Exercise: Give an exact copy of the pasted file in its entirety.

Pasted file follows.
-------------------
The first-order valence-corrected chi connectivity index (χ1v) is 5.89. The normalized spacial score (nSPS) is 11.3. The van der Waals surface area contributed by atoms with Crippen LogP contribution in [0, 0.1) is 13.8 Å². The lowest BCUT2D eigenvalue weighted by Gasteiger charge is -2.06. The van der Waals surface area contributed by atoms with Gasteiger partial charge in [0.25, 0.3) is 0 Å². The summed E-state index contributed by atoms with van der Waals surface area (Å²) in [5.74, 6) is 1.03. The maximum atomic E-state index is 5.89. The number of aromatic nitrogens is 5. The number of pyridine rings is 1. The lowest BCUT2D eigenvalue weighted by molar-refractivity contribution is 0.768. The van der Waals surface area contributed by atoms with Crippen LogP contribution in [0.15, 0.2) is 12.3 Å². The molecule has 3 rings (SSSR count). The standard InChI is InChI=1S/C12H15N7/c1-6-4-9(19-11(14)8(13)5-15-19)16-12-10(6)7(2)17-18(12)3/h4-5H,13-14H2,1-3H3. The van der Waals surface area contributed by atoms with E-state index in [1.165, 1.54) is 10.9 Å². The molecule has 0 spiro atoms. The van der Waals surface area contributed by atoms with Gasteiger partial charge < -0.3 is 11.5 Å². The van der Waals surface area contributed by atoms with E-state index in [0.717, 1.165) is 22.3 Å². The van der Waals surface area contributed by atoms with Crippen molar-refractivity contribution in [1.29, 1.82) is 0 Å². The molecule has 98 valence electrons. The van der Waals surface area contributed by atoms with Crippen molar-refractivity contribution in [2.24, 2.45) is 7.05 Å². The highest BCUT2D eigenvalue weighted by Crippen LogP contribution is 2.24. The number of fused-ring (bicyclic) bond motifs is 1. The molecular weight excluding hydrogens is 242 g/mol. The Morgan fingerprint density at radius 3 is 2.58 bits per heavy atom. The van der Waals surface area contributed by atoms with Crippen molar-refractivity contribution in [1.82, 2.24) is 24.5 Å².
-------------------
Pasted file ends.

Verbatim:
The first-order valence-corrected chi connectivity index (χ1v) is 5.89. The normalized spacial score (nSPS) is 11.3. The van der Waals surface area contributed by atoms with Crippen LogP contribution in [0, 0.1) is 13.8 Å². The lowest BCUT2D eigenvalue weighted by Gasteiger charge is -2.06. The van der Waals surface area contributed by atoms with Gasteiger partial charge in [0.25, 0.3) is 0 Å². The summed E-state index contributed by atoms with van der Waals surface area (Å²) in [5.74, 6) is 1.03. The maximum atomic E-state index is 5.89. The number of aromatic nitrogens is 5. The number of pyridine rings is 1. The lowest BCUT2D eigenvalue weighted by molar-refractivity contribution is 0.768. The van der Waals surface area contributed by atoms with Crippen LogP contribution in [0.15, 0.2) is 12.3 Å². The molecule has 3 rings (SSSR count). The standard InChI is InChI=1S/C12H15N7/c1-6-4-9(19-11(14)8(13)5-15-19)16-12-10(6)7(2)17-18(12)3/h4-5H,13-14H2,1-3H3. The van der Waals surface area contributed by atoms with E-state index in [1.165, 1.54) is 10.9 Å². The molecule has 0 spiro atoms. The van der Waals surface area contributed by atoms with Gasteiger partial charge < -0.3 is 11.5 Å². The van der Waals surface area contributed by atoms with E-state index in [0.717, 1.165) is 22.3 Å². The van der Waals surface area contributed by atoms with Crippen molar-refractivity contribution in [1.29, 1.82) is 0 Å². The molecule has 98 valence electrons. The van der Waals surface area contributed by atoms with Crippen molar-refractivity contribution in [2.24, 2.45) is 7.05 Å². The highest BCUT2D eigenvalue weighted by Crippen LogP contribution is 2.24. The number of fused-ring (bicyclic) bond motifs is 1. The molecular weight excluding hydrogens is 242 g/mol. The Morgan fingerprint density at radius 3 is 2.58 bits per heavy atom. The van der Waals surface area contributed by atoms with Crippen molar-refractivity contribution in [1.82, 2.24) is 24.5 Å².